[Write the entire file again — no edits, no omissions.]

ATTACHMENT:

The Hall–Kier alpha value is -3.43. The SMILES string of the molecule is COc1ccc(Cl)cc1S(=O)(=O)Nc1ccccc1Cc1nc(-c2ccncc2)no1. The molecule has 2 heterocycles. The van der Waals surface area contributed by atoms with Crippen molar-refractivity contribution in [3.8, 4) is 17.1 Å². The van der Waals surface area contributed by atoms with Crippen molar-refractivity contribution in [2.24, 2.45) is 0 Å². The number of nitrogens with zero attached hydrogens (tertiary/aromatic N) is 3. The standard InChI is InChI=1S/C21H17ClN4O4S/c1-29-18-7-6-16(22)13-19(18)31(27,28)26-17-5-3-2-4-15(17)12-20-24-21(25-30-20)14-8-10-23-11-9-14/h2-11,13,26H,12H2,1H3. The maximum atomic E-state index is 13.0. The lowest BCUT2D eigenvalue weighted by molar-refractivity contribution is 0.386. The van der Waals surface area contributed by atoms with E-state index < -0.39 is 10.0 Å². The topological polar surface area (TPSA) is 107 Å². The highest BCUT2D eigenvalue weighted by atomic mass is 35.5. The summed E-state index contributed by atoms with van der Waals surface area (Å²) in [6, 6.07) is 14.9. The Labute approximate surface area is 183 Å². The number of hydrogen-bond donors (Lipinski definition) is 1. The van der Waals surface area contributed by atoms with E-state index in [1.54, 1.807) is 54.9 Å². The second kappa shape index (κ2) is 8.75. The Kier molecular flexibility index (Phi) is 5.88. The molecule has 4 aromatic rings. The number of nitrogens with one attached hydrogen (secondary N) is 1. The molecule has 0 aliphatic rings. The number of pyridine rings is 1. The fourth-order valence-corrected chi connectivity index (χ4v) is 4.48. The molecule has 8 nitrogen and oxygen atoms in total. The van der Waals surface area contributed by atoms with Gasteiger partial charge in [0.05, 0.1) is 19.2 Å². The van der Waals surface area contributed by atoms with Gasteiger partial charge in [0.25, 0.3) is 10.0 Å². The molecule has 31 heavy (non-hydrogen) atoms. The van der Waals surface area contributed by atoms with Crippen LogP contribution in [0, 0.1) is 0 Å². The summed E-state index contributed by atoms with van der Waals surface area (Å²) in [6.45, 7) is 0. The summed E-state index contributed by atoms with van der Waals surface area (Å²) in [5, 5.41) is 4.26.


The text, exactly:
The Hall–Kier alpha value is -3.43. The SMILES string of the molecule is COc1ccc(Cl)cc1S(=O)(=O)Nc1ccccc1Cc1nc(-c2ccncc2)no1. The molecule has 2 heterocycles. The van der Waals surface area contributed by atoms with Crippen molar-refractivity contribution in [3.8, 4) is 17.1 Å². The van der Waals surface area contributed by atoms with Crippen molar-refractivity contribution in [2.24, 2.45) is 0 Å². The number of nitrogens with zero attached hydrogens (tertiary/aromatic N) is 3. The standard InChI is InChI=1S/C21H17ClN4O4S/c1-29-18-7-6-16(22)13-19(18)31(27,28)26-17-5-3-2-4-15(17)12-20-24-21(25-30-20)14-8-10-23-11-9-14/h2-11,13,26H,12H2,1H3. The maximum atomic E-state index is 13.0. The lowest BCUT2D eigenvalue weighted by molar-refractivity contribution is 0.386. The van der Waals surface area contributed by atoms with E-state index < -0.39 is 10.0 Å². The topological polar surface area (TPSA) is 107 Å². The highest BCUT2D eigenvalue weighted by atomic mass is 35.5. The summed E-state index contributed by atoms with van der Waals surface area (Å²) in [6, 6.07) is 14.9. The Labute approximate surface area is 183 Å². The number of hydrogen-bond donors (Lipinski definition) is 1. The van der Waals surface area contributed by atoms with E-state index in [1.54, 1.807) is 54.9 Å². The second kappa shape index (κ2) is 8.75. The Kier molecular flexibility index (Phi) is 5.88. The molecule has 4 aromatic rings. The number of nitrogens with one attached hydrogen (secondary N) is 1. The molecule has 0 aliphatic rings. The number of pyridine rings is 1. The fourth-order valence-corrected chi connectivity index (χ4v) is 4.48. The molecule has 8 nitrogen and oxygen atoms in total. The van der Waals surface area contributed by atoms with Gasteiger partial charge in [0.05, 0.1) is 19.2 Å². The van der Waals surface area contributed by atoms with Gasteiger partial charge in [0.25, 0.3) is 10.0 Å². The molecule has 31 heavy (non-hydrogen) atoms. The van der Waals surface area contributed by atoms with Crippen LogP contribution in [0, 0.1) is 0 Å². The summed E-state index contributed by atoms with van der Waals surface area (Å²) in [6.45, 7) is 0. The summed E-state index contributed by atoms with van der Waals surface area (Å²) in [5, 5.41) is 4.26.